When I left the house this morning, I knew I’d be sitting in a courtroom. Toward the end of the day, I found myself in an unenviable position … sitting in the witness chair being questioned by three attorneys and fielding additional directions from the presiding judge! (So glad none of them were wearing the white powdered wigs I’ve seen in movies like the one below … I’d have found it hard not to laugh!)
I have never enjoyed being the center of attention … oh, okay, maybe in my younger years but those days are long gone! I’m much more comfortable sitting on a bench behind the railing, watching the events play out as if on a television or movie screen. That’s pretty much how the morning went before lunch (9 a.m. to noon). I’m an election official in my county and the issue before us related to election procedures. The issue was straightforward and I expected to be only an onlooker, but my name on the complaint was reason enough to be present.
It’s funny, too, because I was so confident I’d be an onlooker, I had brought an electronic device so I could sit in the background and work on my poetry! It’s not as if the hearing required my full attention; I’m able to multi-task. I had the beginnings of a whimsical poem rolling through my brain already. All I needed was a bit of time … There once was a courtroom in town, Where lawyers and judges came down … too bad I didn’t have time to finish it!
When we reassembled after lunch at 1 p.m., things continued normally until about 1:23 p.m. when we heard a sudden loud noise and the lights went out. Having heard a news account of the Canadian terror attack while I was driving to get my lunch, I took a deep breath and prayed our fourth floor location was secure. (My concealed-carry Smith & Wesson was in my purse … in my car! The courthouse prohibits firearms except for the Sheriff’s officers who are present.) The electricity to surrounding buildings was also out and it was fairly evident road work a couple blocks away had caused the power outage.
For the next ninety minutes, we sat in the courtroom, anxiously believing we’d be able to continue the hearing but finally the judge announced we’d adjourn until morning. We trudged down the stairs (no elevators) and as we reached the bottom floor, the lights went back on! Since the judge had already adjourned, the consensus was to head home and return at 9 a.m. Little did we know! I had driven about a mile from the courthouse when I received a text telling me the judge had reconvened … so I headed straight back to the courthouse.
This is where things got awkward because the other election officials (my associates) hadn’t gotten quick word as I had. They were gone and who knew if they’d be back? When I arrived, I was the only election official present and the attorney called me to the stand!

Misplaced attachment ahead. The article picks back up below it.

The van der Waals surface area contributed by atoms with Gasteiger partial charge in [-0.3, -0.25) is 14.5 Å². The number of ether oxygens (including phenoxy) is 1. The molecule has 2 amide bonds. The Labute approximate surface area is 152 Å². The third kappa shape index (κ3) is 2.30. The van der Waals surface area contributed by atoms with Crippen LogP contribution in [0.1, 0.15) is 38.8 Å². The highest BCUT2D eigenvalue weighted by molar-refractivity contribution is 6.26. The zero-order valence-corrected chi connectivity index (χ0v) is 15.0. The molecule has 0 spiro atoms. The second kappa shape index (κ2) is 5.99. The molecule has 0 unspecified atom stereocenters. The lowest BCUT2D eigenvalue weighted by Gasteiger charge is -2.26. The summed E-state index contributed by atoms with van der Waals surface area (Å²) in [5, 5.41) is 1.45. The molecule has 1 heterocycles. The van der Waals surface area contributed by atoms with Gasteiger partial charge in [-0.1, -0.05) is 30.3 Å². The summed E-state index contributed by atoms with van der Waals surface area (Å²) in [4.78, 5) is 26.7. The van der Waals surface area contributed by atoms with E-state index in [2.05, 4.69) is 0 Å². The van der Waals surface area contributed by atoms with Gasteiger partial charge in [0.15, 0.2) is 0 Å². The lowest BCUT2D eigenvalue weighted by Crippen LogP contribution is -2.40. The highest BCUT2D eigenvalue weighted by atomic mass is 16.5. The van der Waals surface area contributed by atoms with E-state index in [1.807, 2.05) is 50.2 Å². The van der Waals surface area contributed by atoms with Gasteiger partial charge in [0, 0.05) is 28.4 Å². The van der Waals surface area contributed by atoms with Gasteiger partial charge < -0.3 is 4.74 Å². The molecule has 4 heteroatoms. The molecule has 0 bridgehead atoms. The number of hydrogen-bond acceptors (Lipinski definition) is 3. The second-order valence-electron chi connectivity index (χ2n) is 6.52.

As I say, I’ve watched my share of film and television courtroom dramas. (Years ago, my Beloved and I used to watch LA Law, I’ve enjoyed the wisecracking of Boston Legal – until it was no longer funny, and I watch The Good Wife from time to time as well. Oftentimes, the latter is less about the courtroom than drama in the lives of the characters.)
From the back of the courtroom, I’m able to sit and watch, relaxed, wondering when the fireworks so common on the television dramas will break out in real life. Even if it doesn’t, I’m content to watch how things happen in REAL courtrooms. I am at heart a student and this is a new experience for me! So I can sit there and take it all in and not mind … as long as I’m behind the railing.
… But sitting in the witness stand? Oh, boy, am I way out of my element there!
And, because I’m a narrator by nature, I’m a dreadful witness!! I want the judge and the attorneys and the gathered news media and the casual onlookers to understand every bit of the back story. It’s important, don’t you know? The facts need to have context!
Further, when an attorney poses a question for me, I need some definitions to be certain his (or her) understanding of particular words is identical to mine. (In this day and age, when a President of the United States can quibble over the definition of “is,” shouldn’t we seek a common understanding of word meanings?) Add to that the attorney’s oblique formulation of some questions and I’m sure my puzzled look spoke volumes. … Did I mention I was way out of my element?!
I think I must have thoroughly flummoxed the attorneys because (if memory serves me) each of them engaged a second round at the podium and eventually, the judge worked in a few questions for clarification. Each time I thought I was finished – and ready to flee the scene – someone else would press forward! We’ll return in the morning for closing arguments and eventually, a judgment.
Once upon a time, I had thought of attending law school. I was dissuaded after I did some trial transcription (a paid gig) and realized how utterly boring (b-o-r-i-n-g-!) it was for me. Now, I’ve made a second decision about the law. Unless I get called for jury duty, henceforth I prefer my courtroom dramas be exclusively via a television or movie screen. I can enjoy the comfort of my favorite chair, chomp on some popcorn, and when I need a restroom break, I can hit the “pause” button. Alas, the judge definitely won’t allow for that in his courtroom.